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See detailRole of satellite RNAs in cucumber mosaic virus-host plant interactions. A review
Kouadio, Kouakou Théodore ULg; De Clerck, Caroline ULg; Agneroh, Thérèse Atcham et al

in Biotechnologie, Agronomie, Société et Environnement = Biotechnology, Agronomy, Society and Environment [=BASE] (2013), 17(4), 644-650

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See detailThermotherapy, chemotherapy and meristem culture in banana
Lassois, Ludivine ULg; Lepoivre, Philippe ULg; Van den Houwe, Ines et al

in Lambardi, M.; Ozudogru, A. E.; Jain, S. M. (Eds.) Protocols for micropropagation of selected economically-important horticultural plants (2013)

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See detailImpact of the extension of black leaf streak disease on banana susceptibility to post-harvest diseases
Ewané, Cécile Annie; Chillet, Marc; Castelan, Florence et al

in Fruits (2013), 68(5), 351-365

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See detailLittérature scientifique et formation à l'information, la situation des bioingénieurs à Gembloux Agro-Bio Tech (ULg).
Pochet, Bernard ULg; Lepoivre, Philippe ULg; Thirion, Paul ULg

in Biotechnologie, Agronomie, Société et Environnement = Biotechnology, Agronomy, Society and Environment [=BASE] (2013), 17(1),

This article is written from a doctoral work on the role of scientific literature in the bioengineers' teaching at Gembloux. It is essentially a summary including recent advances in information literacy ... [more ▼]

This article is written from a doctoral work on the role of scientific literature in the bioengineers' teaching at Gembloux. It is essentially a summary including recent advances in information literacy. Data analysis indicates that the bioengineers working at Gembloux publish at least as much as other scientists in Belgium, they preferentially publish articles in journals with impact factor, they read preferentially articles and they use all electronic resources available to them. Their fields of research, and reading, goes beyond the strict sense of agronomy. The courses provided at Gembloux are based on the concept of information literacy. It describes a set of skills that allow individuals to recognize an information need and enable them to locate, valuate and use needed information. The Information Literacy concept has evolved over the last two decades. Information literacy education is going well beyond the library. The skills involved are also social and cultural skills besides intellectual skills. They include media and new information technologies without being reduced to technical or technological skills. At Gembloux, the information literacy education, is registered in student's schedule, integrates production of scientific papers and is based on a methodological approach and his own didactic and specific contents. [less ▲]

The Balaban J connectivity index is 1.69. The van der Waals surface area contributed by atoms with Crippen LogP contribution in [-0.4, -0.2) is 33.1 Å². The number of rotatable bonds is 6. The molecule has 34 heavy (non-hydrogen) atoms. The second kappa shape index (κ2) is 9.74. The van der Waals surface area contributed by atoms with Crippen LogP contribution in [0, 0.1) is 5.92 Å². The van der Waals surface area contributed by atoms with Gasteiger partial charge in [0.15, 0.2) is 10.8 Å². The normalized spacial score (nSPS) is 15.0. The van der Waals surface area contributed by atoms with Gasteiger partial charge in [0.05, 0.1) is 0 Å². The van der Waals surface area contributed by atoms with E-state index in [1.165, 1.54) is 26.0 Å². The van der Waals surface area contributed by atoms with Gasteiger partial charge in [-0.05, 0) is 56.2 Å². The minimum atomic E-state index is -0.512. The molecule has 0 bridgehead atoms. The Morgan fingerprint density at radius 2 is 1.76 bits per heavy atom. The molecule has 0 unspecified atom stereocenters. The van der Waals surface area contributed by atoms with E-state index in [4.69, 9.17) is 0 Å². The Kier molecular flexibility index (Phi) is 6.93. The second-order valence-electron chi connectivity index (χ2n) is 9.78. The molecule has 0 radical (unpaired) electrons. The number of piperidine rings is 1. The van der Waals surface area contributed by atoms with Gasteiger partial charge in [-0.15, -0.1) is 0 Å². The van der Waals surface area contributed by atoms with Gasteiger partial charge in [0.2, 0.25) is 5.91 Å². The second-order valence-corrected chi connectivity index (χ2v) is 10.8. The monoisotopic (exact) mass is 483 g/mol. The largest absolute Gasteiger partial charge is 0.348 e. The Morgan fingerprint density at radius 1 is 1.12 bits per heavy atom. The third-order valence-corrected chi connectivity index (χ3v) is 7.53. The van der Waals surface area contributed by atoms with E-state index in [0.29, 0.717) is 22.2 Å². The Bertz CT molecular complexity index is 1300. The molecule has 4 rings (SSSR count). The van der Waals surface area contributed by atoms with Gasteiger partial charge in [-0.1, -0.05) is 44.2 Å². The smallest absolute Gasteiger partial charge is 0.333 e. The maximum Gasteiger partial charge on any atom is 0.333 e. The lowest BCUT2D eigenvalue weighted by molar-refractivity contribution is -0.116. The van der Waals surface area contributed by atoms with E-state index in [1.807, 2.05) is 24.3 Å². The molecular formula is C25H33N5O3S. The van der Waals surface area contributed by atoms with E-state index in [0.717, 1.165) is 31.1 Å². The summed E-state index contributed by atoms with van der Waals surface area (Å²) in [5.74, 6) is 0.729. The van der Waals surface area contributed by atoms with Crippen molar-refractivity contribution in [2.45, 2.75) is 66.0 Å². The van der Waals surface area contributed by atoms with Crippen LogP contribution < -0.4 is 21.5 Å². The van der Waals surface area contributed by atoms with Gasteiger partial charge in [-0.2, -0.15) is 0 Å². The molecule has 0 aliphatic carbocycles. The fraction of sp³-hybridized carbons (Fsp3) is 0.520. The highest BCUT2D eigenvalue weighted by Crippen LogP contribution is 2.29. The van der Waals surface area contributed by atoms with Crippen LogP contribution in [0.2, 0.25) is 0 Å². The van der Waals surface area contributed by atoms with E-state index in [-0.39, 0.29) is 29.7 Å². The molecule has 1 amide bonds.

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See detailBanana macropropagation: an alternative way of producing seedlings for the farmers in Burundi
Nintije, Pierre ULg; De Clerck, Caroline ULg; Bigirimana, Joseph et al

Poster (2012, May 22)

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See detailModels to predict the combined effects of temperature and relative humidity on Pectobacterium Atrosepticum and Pectobacterium carotovorum subsp. Carotovorum population density and soft rot disease development at the surface of wounded potato tubers
Moh, Augustin; Massart, Sébastien ULg; Lepoivre, Philippe ULg et al

in Journal of Plant Pathology [=JPP] (2012), 94(1), 181-191